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jmdict 1201570 Active (id: 1041166)
なまこ [gikun] かいそ [ok] ナマコ (nokanji)
1. [n] [uk]
《often translated as "sea slug" in anglicized haikus》
▶ sea cucumber (Holothuroidea spp.)
Cross references:
  ⇔ see: 1772610 海牛【うみうし】 1. sea slug (various orthogastropod species, esp. of order Nudibranchia); nudibranch
  ⇐ see: 2575410 海鼠子【このこ】 1. dried sea-cucumber ovaries
  ⇐ see: 1950480 海鼠腸【このわた】 1. salted entrails of a sea cucumber; salted entrails of a trepang

4. A 2010-08-31 12:10:40  Jim Breen <...address hidden...>
3. A* 2010-08-31 08:08:08  Rene Malenfant <...address hidden...>
maybe a note and an x-ref will help straighten people out
@@ -24,0 +24,1 @@
+<xref type="see" seq="1772610">海牛・うみうし</xref>
@@ -25,0 +26,1 @@
+<s_inf>often translated as "sea slug" in anglicized haikus</s_inf>
2. A* 2010-08-31 08:03:26  Rene Malenfant <...address hidden...>
@@ -18,0 +18,4 @@
1. A* 2010-08-31 08:00:54  Rene Malenfant <...address hidden...>
koj, daijr, daijs

"Sea cucumbers have also inspired thousands of haiku in Japan, where they are called namako (海鼠), written with characters that can be translated "sea mice". In English translations of these haiku, they are usually called "sea slugs". Although (according to the Oxford English Dictionary), the English term "sea slug" was originally applied to holothurians (during the 18th century), the term is now applied to several groups of sea snails, marine gastropod mollusks that have no shell or only a very reduced shell, including the nudibranchs."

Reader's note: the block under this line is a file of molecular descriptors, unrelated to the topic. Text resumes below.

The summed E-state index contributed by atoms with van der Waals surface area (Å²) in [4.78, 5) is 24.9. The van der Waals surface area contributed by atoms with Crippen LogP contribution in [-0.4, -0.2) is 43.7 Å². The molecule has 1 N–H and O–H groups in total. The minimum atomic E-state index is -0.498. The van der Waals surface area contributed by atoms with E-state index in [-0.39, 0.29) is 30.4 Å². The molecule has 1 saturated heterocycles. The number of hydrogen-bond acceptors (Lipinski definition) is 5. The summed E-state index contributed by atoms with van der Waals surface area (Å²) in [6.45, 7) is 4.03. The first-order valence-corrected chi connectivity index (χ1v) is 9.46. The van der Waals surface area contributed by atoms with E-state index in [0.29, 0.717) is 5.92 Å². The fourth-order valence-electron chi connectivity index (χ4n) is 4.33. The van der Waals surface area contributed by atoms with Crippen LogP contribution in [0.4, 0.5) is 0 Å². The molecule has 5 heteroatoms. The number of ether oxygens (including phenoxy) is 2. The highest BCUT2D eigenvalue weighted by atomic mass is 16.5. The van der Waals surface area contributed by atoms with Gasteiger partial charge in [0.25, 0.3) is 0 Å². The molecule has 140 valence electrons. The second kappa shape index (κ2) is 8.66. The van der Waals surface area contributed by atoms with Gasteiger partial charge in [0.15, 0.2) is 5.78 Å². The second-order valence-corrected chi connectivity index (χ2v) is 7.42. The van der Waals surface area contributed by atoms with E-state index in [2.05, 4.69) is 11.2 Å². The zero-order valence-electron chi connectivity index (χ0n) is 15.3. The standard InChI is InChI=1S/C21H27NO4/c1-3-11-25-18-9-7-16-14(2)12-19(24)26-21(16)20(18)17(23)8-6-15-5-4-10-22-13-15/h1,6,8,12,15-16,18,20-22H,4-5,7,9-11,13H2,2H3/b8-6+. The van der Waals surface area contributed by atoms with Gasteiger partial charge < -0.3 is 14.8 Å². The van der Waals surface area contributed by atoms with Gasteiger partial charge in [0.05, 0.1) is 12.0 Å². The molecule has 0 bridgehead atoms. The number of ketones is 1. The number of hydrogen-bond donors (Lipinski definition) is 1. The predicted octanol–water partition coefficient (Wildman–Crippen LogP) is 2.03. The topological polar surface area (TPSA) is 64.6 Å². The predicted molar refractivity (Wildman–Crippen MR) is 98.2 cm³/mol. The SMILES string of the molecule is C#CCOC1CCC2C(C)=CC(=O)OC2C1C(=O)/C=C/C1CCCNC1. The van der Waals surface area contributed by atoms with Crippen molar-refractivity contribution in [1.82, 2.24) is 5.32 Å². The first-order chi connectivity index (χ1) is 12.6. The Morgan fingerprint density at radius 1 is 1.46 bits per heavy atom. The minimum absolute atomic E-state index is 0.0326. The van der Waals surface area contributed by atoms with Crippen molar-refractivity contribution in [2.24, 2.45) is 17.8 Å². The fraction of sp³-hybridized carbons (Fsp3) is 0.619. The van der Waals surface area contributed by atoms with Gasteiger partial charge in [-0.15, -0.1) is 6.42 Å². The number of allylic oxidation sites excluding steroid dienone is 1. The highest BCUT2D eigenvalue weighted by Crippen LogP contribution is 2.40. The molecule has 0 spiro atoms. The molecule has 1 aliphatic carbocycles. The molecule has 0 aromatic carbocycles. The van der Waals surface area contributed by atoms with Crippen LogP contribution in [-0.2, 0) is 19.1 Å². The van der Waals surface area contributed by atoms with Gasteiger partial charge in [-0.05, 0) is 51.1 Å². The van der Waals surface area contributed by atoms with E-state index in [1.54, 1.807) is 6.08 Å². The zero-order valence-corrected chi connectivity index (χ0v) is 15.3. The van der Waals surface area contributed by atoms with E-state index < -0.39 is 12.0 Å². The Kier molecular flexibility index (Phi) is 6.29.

today, a 'sea cucumber' is totally different than a 'sea slug'.  it's the difference between a starfish and a snail.

nowadays, this is just a self-perpetuating translation error
@@ -11,0 +11,7 @@
@@ -14,2 +21,1 @@
-<gloss>sea cucumber</gloss>
-<gloss>sea slug</gloss>
+<gloss>sea cucumber (Holothuroidea spp.)</gloss>

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